Summary of Regular Planning Commission Meeting October 17, 2011

The OPC finished the deliberation on the 2012 Capital Facilities Plan (CFP). I offer Subcommittee Chairperson Richard Wolf my heartfelt gratitude for an efficient and prompt turnaround on the commission’s commentary of the CFP. It seemed like he was against deadlines at every turn but he, the subcommittee, and the staff people who assisted completed their work without a hitch. Well done, folks!

Sadly, we didn’t have the impact fee component of the Olympia School District’s Capital Facilities Plan so there was little analysis to be done. This is after all probably the single most important issue that the OPC takes on with regard to its commentary on capital facilities, and I personally believe one of the greatest opportunities for collaboration in long term planning. The commission’s letter to the council further encouraged joint efforts but I am not necessarily a firm believer that people read or pay much attention to letters.

Like Grant, Sherman, McPherson, Ord, and McClernand, attempting to starve out the Pemberton’s garrison at Vicksburg, the Olympia Planning Commission still stares into its own Gibraltar of the West, the Shoreline Master Program (SMP). Like that fortress’s stout defenses, little passes through the SMP deliberation without falling under blistering if not crippling fire. Sherman tried a frontal assault at Chickasaw Bluffs, which was easily repulsed. Next, McPherson’s division dug canals in an attempt to turn Vicksburg into Mont Saint-Michel at low tide. Admiral Porter later brought down his ironclad gun boats, many of which left the scene as lifeless and empty metallic boxes if they were lucky enough not to sink. After seven failures, Grant cut himself off from his base of supplies and campaigned until he could reestablish it on the dry side–the rebel side. Then his divisions cut off the rebel supply and escape routes, kept up a steady artillery barrage, and six weeks later, on July 4, 1863, Pemberton surrendered the city and its starved garrison and civilians.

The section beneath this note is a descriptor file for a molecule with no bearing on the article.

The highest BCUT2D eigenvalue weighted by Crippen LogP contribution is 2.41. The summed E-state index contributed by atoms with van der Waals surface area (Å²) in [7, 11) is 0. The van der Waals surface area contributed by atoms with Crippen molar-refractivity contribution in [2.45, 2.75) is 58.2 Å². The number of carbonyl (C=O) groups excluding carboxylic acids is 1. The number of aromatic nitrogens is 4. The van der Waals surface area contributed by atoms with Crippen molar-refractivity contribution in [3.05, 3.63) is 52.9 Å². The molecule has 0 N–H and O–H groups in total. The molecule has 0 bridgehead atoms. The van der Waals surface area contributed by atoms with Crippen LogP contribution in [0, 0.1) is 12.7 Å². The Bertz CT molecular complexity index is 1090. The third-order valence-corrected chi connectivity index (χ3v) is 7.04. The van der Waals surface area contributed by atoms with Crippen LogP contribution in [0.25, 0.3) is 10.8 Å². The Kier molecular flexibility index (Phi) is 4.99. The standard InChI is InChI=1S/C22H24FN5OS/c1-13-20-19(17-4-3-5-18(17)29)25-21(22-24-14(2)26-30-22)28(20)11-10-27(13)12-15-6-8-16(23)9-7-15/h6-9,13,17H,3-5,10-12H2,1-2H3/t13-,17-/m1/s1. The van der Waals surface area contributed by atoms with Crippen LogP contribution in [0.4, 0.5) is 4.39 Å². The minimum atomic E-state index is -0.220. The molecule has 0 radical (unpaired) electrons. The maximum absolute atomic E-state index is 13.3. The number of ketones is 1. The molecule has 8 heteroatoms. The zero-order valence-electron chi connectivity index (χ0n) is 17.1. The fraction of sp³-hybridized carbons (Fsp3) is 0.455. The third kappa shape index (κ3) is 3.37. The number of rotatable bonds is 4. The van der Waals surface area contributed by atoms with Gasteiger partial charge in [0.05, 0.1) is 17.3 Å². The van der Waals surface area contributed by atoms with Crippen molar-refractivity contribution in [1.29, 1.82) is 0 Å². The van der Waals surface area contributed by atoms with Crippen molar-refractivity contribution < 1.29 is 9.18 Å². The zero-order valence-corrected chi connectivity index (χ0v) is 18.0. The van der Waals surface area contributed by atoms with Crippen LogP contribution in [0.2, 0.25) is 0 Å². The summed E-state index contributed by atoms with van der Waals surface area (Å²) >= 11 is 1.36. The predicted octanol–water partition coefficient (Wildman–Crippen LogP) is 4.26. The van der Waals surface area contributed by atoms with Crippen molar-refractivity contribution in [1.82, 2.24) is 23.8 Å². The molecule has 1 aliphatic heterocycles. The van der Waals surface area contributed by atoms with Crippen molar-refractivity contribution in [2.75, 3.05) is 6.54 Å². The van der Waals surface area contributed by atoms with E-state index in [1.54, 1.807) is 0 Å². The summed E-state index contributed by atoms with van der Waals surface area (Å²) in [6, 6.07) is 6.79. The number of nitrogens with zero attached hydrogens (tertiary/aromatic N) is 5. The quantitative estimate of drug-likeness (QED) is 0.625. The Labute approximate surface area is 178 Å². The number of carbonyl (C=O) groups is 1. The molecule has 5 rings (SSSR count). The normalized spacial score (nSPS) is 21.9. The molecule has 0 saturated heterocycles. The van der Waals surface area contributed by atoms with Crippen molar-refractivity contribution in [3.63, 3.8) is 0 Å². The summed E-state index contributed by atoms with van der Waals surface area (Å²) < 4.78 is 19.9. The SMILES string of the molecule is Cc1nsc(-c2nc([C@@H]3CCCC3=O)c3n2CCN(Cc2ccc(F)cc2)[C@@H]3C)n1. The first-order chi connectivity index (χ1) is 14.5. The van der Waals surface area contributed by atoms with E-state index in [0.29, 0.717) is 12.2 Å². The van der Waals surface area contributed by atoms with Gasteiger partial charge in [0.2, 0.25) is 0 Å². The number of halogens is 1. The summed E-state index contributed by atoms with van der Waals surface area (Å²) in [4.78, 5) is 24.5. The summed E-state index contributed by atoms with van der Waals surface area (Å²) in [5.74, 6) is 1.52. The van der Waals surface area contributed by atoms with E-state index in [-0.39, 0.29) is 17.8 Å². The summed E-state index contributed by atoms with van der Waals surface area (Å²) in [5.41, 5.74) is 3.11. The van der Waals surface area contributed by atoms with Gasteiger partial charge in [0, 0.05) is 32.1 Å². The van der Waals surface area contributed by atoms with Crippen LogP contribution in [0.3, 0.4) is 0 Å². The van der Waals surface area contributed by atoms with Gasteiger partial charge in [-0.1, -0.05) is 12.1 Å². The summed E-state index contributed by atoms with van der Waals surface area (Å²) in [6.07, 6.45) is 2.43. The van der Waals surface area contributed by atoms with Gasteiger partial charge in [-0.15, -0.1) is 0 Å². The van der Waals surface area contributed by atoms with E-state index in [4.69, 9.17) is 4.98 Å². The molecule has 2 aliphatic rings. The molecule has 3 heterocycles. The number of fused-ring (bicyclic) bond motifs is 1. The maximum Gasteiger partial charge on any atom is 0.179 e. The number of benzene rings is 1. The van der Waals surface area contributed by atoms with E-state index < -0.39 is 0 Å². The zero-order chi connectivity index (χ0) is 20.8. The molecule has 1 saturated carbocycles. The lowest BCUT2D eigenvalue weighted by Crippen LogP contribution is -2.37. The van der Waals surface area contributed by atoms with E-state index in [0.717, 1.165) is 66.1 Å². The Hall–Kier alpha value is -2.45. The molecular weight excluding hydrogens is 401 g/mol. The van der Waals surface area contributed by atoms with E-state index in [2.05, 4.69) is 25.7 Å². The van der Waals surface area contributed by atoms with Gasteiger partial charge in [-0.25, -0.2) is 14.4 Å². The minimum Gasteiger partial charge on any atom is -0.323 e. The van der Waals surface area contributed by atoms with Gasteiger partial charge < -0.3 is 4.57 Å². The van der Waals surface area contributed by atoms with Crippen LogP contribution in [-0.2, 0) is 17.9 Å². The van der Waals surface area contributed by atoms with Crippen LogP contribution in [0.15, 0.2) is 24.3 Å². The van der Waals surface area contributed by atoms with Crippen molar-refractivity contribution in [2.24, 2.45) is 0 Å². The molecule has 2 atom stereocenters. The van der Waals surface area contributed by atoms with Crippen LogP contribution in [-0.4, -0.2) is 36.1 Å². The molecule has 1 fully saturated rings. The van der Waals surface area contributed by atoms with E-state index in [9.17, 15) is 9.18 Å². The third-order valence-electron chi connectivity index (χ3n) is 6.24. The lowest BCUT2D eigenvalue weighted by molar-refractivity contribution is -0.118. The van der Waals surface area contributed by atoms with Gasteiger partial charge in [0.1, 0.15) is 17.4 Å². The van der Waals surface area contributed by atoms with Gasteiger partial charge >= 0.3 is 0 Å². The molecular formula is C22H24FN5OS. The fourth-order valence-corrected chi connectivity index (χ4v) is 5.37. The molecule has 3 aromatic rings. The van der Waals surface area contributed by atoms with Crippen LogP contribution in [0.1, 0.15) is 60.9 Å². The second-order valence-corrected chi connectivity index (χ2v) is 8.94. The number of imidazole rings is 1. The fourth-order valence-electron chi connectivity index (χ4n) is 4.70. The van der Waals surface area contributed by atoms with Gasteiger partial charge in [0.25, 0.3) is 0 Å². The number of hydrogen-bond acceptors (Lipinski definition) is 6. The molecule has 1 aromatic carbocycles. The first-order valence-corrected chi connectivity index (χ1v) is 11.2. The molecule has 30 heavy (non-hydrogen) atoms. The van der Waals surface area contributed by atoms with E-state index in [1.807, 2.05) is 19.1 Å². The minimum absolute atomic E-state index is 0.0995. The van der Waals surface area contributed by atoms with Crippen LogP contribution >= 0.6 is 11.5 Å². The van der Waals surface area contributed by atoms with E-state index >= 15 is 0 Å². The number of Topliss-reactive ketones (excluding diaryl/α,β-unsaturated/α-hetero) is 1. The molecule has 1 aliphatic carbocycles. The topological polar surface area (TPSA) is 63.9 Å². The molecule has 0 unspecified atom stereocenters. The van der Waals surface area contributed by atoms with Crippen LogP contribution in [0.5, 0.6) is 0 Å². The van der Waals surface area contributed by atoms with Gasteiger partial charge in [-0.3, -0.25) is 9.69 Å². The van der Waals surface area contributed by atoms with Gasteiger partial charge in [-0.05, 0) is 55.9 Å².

In the OPC’s siege, I’m not sure whether we have cut off the enemy escape routes or are knee deep in malarial mud, with nary a sniff of victory on the horizon. Like Grant, Chair Horn is doing something. Last night, he introduced another strategy: he merged all of the reach designations into those which are most similar in typography with the idea that it might reduce some time spent and make the recommendation formulation process a little more intuitive. That, it may do. On the other hand, it may be another way to obscure the ultimate objective which has seemed up to this point shrouded in clouds, high on an uncompromising bluff, fortified by perfectly placed batteries, one after another.

At some point, will we send our transports down to run the batteries under deceptive cover of a moonless spring night? Will we sail 50 miles downstream and establish ourselves on dry ground, on the enemy’s side of the river, ready for a dash at their rear? Is this latest strategy the stroke of genius that rescues a brilliant campaign from a blundering one? Will the OPC send its recommendations to the city council by December 31, 2011 or die of malaria, starved from its supplies, and bloodily repulsed at every attempt?

This entry was posted in Deliberations, Finance Committee, Shoreline Master Program. Bookmark the permalink.

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